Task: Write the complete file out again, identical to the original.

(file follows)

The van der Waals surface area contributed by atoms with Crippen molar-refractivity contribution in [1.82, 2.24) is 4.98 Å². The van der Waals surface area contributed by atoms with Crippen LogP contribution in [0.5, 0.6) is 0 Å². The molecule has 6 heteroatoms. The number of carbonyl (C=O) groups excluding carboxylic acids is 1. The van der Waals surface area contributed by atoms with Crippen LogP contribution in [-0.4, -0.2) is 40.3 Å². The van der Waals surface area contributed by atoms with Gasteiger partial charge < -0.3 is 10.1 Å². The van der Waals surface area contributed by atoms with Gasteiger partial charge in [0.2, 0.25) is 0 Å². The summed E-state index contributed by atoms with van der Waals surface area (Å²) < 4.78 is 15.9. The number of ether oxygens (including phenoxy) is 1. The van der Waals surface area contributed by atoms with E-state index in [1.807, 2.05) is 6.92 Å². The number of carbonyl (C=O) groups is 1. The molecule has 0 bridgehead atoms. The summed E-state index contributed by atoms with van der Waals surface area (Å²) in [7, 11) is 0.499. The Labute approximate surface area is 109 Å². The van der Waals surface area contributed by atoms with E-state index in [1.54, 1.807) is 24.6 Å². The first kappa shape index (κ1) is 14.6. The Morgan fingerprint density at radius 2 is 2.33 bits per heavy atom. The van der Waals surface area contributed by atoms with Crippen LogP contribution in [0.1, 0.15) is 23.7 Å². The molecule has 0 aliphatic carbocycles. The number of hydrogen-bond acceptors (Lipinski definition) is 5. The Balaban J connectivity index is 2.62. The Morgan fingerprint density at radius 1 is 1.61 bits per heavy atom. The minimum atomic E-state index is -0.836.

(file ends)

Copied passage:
The van der Waals surface area contributed by atoms with Crippen molar-refractivity contribution in [1.82, 2.24) is 4.98 Å². The van der Waals surface area contributed by atoms with Crippen LogP contribution in [0.5, 0.6) is 0 Å². The molecule has 6 heteroatoms. The number of carbonyl (C=O) groups excluding carboxylic acids is 1. The van der Waals surface area contributed by atoms with Crippen LogP contribution in [-0.4, -0.2) is 40.3 Å². The van der Waals surface area contributed by atoms with Gasteiger partial charge < -0.3 is 10.1 Å². The van der Waals surface area contributed by atoms with Gasteiger partial charge in [0.2, 0.25) is 0 Å². The summed E-state index contributed by atoms with van der Waals surface area (Å²) < 4.78 is 15.9. The number of ether oxygens (including phenoxy) is 1. The van der Waals surface area contributed by atoms with E-state index in [1.807, 2.05) is 6.92 Å². The number of carbonyl (C=O) groups is 1. The molecule has 0 bridgehead atoms. The summed E-state index contributed by atoms with van der Waals surface area (Å²) in [7, 11) is 0.499. The Labute approximate surface area is 109 Å². The van der Waals surface area contributed by atoms with E-state index in [1.54, 1.807) is 24.6 Å². The first kappa shape index (κ1) is 14.6. The Morgan fingerprint density at radius 2 is 2.33 bits per heavy atom. The van der Waals surface area contributed by atoms with Crippen LogP contribution in [0.1, 0.15) is 23.7 Å². The molecule has 0 aliphatic carbocycles. The number of hydrogen-bond acceptors (Lipinski definition) is 5. The Balaban J connectivity index is 2.62. The Morgan fingerprint density at radius 1 is 1.61 bits per heavy atom. The minimum atomic E-state index is -0.836.